How to Advance the Struggle Against War
THE IMPERIALIST SYSTEM IS THE SOURCE OF WAR

Answering the question: "What is the cause of the war in Iraq?" is an important part of building the anti-war movement. This is not simply an issue of ideology but a vital practical matter because only by answering this question can the people know against whom to wage their struggle and what they must do to win the peace.

Opportunism generally answers the question by claiming that the problem is "George Bush" or an "ultra-militarist group" of policy-makers known as the "neo-cons." In fact, since the emergence of the people's mass opposition to the war, the claim that the war in Iraq is a "mistake" or an aberration in U.S. foreign policy has become part of the ideology of the capitalist class. The ruling class hopes that by allowing some "official" discussion about mistakes in tactics, it can stop people from exposing the aims and root causes of the war.

But it is not hard to see that much more is at stake in Iraq than the Bush family's desire for "revenge" or bad intelligence reports about "weapons of mass destruction," etc. For example, who cannot see that oil, oil and oil has something to do with the issue. Or what about the history of U.S. foreign policy in Iraq and the Middle East - 60-plus years of U.S. interference, including CIA coups and direct military interventions in Iran, in Jordan, in Lebanon, in Palestine, etc.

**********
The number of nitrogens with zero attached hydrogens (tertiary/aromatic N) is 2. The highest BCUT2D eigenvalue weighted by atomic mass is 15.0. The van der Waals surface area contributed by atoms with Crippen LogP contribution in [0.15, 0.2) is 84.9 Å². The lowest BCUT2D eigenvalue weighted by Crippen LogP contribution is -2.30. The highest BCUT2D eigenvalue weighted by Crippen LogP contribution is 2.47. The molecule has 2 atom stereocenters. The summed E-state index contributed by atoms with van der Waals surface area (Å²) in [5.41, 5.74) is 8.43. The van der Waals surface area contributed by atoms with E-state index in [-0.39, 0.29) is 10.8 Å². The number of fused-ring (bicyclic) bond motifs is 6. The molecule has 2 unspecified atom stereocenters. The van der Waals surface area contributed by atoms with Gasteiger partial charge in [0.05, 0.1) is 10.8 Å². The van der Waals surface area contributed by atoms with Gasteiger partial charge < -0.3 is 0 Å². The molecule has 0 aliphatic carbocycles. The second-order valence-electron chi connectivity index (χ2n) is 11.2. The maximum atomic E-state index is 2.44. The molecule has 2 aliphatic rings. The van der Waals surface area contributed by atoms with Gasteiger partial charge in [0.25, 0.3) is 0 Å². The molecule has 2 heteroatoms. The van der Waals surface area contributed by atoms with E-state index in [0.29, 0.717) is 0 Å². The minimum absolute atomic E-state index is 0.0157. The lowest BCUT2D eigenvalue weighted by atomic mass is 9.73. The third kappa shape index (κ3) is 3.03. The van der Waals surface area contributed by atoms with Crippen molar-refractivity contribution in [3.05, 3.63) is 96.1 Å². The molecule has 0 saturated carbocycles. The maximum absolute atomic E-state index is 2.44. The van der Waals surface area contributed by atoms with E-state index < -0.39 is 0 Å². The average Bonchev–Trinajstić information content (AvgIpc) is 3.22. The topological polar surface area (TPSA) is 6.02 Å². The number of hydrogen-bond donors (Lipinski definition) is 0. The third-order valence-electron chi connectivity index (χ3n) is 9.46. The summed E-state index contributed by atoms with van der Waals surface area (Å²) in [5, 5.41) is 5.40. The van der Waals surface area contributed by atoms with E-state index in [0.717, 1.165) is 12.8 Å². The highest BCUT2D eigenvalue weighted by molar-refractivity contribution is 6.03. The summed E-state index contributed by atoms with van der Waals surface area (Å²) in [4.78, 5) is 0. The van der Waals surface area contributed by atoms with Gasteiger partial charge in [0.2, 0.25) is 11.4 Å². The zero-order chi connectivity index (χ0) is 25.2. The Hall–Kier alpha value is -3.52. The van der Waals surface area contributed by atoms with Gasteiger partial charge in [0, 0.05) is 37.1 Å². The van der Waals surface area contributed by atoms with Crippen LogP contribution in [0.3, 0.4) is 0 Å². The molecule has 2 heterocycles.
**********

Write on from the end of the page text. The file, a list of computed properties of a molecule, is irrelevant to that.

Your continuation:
Furthermore, both the Bush administration and the Democratic Party themselves advertise that the war in Iraq is not an isolated thing but part of a broad strategy, a so-called "war against terrorism" which they say will "last for decades" and in which more than 60 countries have already been targeted. This is a war in which the battlefronts extend throughout the Middle East and the whole world; its declared aims include guarantying U.S. military superiority, guarantying U.S. access to "free markets and investments," spreading the system of so-called "American democracy," maintaining U.S. "preeminence" in the world.

In short, the war in Iraq is part of the battleplan of the capitalist class for world domination.

The Workers Party says that the war in Iraq and the entire so-called "war against terrorism" are results of the capitalist-imperialist system.

Today, the very social existence of the U.S. monopoly capitalist class is bound up not only with the exploitation of the American people but also with the superexploitation and robbery of countries throughout the world. The U.S. multinational corporations have set up more than 3,000 subsidiaries in other countries; one-third to fifty percent of the profits of the U.S. capitalists come from overseas investments. The U.S. military follows the corporate flag. The U.S. government has set up hundreds of military bases in other countries and carried out hundreds of armed interventions and wars to guard the profits and investments of the U.S. corporations.

Opportunism, by claiming that the problem is only Bush and the neocons, by covering over the cause of war in the capitalist-imperialist system, is lulling people to sleep about the severity of the dangers facing humanity. They are telling people we do not need to be overly concerned, that we certainly do not need to develop our independent movement for peace. Rather, all that we need to do is to petition and trust the policy-makers to set things right.